Could there be a less romantic name than Beryl Clutterbuck? Perhaps not, but this isn’t a romantic novel; it’s based on real life. Paula McLain’s second novel, The Paris Wife, was a fictional memoir of Hadley Richardson, Ernest Hemingway’s first wife. Her third book reimagines another life, but the retiring Hadley has been exchanged for the forthright Beryl, and genteel Paris for dusty Kenya.
Circling The Sun is narrated by Beryl and she tells her life story, moving from her youth in colonial Kenya to her eventual fame as the first woman to fly solo across the Atlantic. As a child, she was a tomboy, shunning Edwardian ribbons and bows, preferring to hunt with the local tribe, and even surviving a lion attack. Married off at 16, she ditched her husband to reinvent herself as a racehorse trainer.
Bolstered by her success, she indulges in affairs, including one with “Denys” who was immortalised by Karen Blixen in Out of Africa. But Beryl soon learns that “the Colony” is not as permissive as she thought. Those decadent expats who indulge in wife-swapping, snort cocaine, and while away their afternoons at The Muthiaga Club are still capable of being censorious, and when Beryl’s lusts and independence provoke scandal she is exiled to England. Undaunted she returns, marries an aristocrat, and decides to reinvent herself yet again, this time as a pilot.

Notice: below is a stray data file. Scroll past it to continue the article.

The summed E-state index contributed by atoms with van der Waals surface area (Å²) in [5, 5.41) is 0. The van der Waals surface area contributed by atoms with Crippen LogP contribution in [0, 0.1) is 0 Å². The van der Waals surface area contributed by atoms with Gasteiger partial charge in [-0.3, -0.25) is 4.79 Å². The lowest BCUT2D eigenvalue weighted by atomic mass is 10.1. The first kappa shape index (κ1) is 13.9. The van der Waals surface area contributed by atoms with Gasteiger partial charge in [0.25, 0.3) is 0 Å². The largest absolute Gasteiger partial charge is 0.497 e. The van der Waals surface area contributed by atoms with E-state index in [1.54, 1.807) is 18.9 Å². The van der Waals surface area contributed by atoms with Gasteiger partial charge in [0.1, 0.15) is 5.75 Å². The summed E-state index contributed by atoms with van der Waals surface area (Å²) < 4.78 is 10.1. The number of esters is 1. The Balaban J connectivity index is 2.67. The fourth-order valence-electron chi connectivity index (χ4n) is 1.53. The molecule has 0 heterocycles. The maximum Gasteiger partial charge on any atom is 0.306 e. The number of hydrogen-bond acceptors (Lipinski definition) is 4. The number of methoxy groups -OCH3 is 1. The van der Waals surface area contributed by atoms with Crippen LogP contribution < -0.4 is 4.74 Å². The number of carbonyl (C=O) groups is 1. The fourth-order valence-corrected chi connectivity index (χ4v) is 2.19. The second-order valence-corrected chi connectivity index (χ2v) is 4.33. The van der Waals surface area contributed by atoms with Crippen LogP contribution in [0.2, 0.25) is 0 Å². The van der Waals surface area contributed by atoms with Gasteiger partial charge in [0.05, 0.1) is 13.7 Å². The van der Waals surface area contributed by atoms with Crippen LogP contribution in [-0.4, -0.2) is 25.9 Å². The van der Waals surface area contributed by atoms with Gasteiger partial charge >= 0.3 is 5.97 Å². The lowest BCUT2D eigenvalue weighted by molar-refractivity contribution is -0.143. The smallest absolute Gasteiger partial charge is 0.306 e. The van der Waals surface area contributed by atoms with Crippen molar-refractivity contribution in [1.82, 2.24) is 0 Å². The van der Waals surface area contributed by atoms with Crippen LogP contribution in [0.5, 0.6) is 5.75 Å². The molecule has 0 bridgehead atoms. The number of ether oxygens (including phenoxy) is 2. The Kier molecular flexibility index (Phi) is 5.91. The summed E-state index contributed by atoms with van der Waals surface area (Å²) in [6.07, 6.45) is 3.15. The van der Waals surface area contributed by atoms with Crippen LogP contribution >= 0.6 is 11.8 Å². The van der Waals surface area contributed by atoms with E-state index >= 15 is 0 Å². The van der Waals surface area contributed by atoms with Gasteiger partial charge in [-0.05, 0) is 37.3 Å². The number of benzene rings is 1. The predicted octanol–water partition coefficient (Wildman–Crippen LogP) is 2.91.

Every phase of Beryl’s life is recounted with vigour, and we can assume that the author was charmed by her feisty subject, but each stage is so distinct that it’s hard to grasp Beryl’s character. There is no smooth melding of these disjointed phases, so it becomes hard to reconcile the tomboy with the society lady, or the seductress in white silks with the woman in the rattling cockpit.
While the plot fluctuates, the style of writing remains constant: vigorous, swift, and spangled with spectacular imagery, although there is a tendency to slip into the idiom of Mills and Boon: “His smile came slowly. His hazel eyes, when I looked into them, were bottomless.”
However, the novel was pleasingly dense. I’d feared a slight book, but, instead, it was intricate and ambitious, with a huge cast of characters and luscious descriptions. Indeed, the novel may have been rather too ambitious, as it quickens towards the end, as though the author ran out of space. The thing Beryl is famed for, her flying, is crammed into the closing section. Like her Gypsy Moth, the story gathers tremendous speed then simply lifts off and vanishes.Reuse content